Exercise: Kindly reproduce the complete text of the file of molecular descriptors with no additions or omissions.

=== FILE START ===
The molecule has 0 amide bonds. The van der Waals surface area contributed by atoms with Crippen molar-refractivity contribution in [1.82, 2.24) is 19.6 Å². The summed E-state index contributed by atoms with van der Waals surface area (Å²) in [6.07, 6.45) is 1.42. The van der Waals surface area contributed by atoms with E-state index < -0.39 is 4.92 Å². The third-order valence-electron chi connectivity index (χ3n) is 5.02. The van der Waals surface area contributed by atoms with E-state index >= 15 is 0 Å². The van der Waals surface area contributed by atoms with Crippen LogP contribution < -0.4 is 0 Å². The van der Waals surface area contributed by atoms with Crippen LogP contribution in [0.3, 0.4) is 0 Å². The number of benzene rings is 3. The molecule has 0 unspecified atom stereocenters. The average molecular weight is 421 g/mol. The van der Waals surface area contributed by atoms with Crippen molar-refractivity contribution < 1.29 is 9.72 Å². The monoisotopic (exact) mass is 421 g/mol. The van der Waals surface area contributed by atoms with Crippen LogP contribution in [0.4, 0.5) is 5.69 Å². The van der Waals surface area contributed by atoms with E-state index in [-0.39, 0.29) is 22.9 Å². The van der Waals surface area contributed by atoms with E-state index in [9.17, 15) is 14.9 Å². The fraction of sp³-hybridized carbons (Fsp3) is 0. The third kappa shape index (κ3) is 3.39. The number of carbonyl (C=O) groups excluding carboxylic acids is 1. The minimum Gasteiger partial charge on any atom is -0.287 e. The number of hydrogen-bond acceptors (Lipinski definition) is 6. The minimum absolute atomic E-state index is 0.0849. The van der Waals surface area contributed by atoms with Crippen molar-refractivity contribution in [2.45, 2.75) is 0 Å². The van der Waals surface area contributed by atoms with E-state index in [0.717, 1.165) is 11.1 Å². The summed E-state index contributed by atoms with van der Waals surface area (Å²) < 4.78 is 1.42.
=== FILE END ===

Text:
The molecule has 0 amide bonds. The van der Waals surface area contributed by atoms with Crippen molar-refractivity contribution in [1.82, 2.24) is 19.6 Å². The summed E-state index contributed by atoms with van der Waals surface area (Å²) in [6.07, 6.45) is 1.42. The van der Waals surface area contributed by atoms with E-state index < -0.39 is 4.92 Å². The third-order valence-electron chi connectivity index (χ3n) is 5.02. The van der Waals surface area contributed by atoms with E-state index >= 15 is 0 Å². The van der Waals surface area contributed by atoms with Crippen LogP contribution < -0.4 is 0 Å². The van der Waals surface area contributed by atoms with Crippen LogP contribution in [0.3, 0.4) is 0 Å². The number of benzene rings is 3. The molecule has 0 unspecified atom stereocenters. The average molecular weight is 421 g/mol. The van der Waals surface area contributed by atoms with Crippen molar-refractivity contribution < 1.29 is 9.72 Å². The monoisotopic (exact) mass is 421 g/mol. The van der Waals surface area contributed by atoms with Crippen LogP contribution in [0.4, 0.5) is 5.69 Å². The van der Waals surface area contributed by atoms with E-state index in [-0.39, 0.29) is 22.9 Å². The van der Waals surface area contributed by atoms with E-state index in [9.17, 15) is 14.9 Å². The fraction of sp³-hybridized carbons (Fsp3) is 0. The third kappa shape index (κ3) is 3.39. The number of carbonyl (C=O) groups excluding carboxylic acids is 1. The minimum Gasteiger partial charge on any atom is -0.287 e. The number of hydrogen-bond acceptors (Lipinski definition) is 6. The minimum absolute atomic E-state index is 0.0849. The van der Waals surface area contributed by atoms with Crippen molar-refractivity contribution in [2.45, 2.75) is 0 Å². The van der Waals surface area contributed by atoms with E-state index in [0.717, 1.165) is 11.1 Å². The summed E-state index contributed by atoms with van der Waals surface area (Å²) < 4.78 is 1.42.